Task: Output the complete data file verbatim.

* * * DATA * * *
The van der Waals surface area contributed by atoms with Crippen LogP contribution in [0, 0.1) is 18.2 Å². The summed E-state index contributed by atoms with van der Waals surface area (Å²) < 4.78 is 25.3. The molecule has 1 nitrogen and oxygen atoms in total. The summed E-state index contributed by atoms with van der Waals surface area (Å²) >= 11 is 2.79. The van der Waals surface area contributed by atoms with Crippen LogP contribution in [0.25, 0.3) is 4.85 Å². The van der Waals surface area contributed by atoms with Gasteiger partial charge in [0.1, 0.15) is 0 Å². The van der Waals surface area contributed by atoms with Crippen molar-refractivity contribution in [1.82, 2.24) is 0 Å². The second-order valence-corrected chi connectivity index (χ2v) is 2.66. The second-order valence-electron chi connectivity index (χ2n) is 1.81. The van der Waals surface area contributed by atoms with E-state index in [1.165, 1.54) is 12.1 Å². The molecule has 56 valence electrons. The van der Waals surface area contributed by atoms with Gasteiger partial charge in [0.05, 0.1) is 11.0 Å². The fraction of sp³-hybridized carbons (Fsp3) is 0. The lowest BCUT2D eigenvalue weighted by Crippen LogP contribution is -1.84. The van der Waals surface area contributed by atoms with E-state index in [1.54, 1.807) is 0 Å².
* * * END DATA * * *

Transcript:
The van der Waals surface area contributed by atoms with Crippen LogP contribution in [0, 0.1) is 18.2 Å². The summed E-state index contributed by atoms with van der Waals surface area (Å²) < 4.78 is 25.3. The molecule has 1 nitrogen and oxygen atoms in total. The summed E-state index contributed by atoms with van der Waals surface area (Å²) >= 11 is 2.79. The van der Waals surface area contributed by atoms with Crippen LogP contribution in [0.25, 0.3) is 4.85 Å². The van der Waals surface area contributed by atoms with Gasteiger partial charge in [0.1, 0.15) is 0 Å². The van der Waals surface area contributed by atoms with Crippen molar-refractivity contribution in [1.82, 2.24) is 0 Å². The second-order valence-corrected chi connectivity index (χ2v) is 2.66. The second-order valence-electron chi connectivity index (χ2n) is 1.81. The van der Waals surface area contributed by atoms with E-state index in [1.165, 1.54) is 12.1 Å². The molecule has 56 valence electrons. The van der Waals surface area contributed by atoms with Gasteiger partial charge in [0.05, 0.1) is 11.0 Å². The fraction of sp³-hybridized carbons (Fsp3) is 0. The lowest BCUT2D eigenvalue weighted by Crippen LogP contribution is -1.84. The van der Waals surface area contributed by atoms with E-state index in [1.54, 1.807) is 0 Å².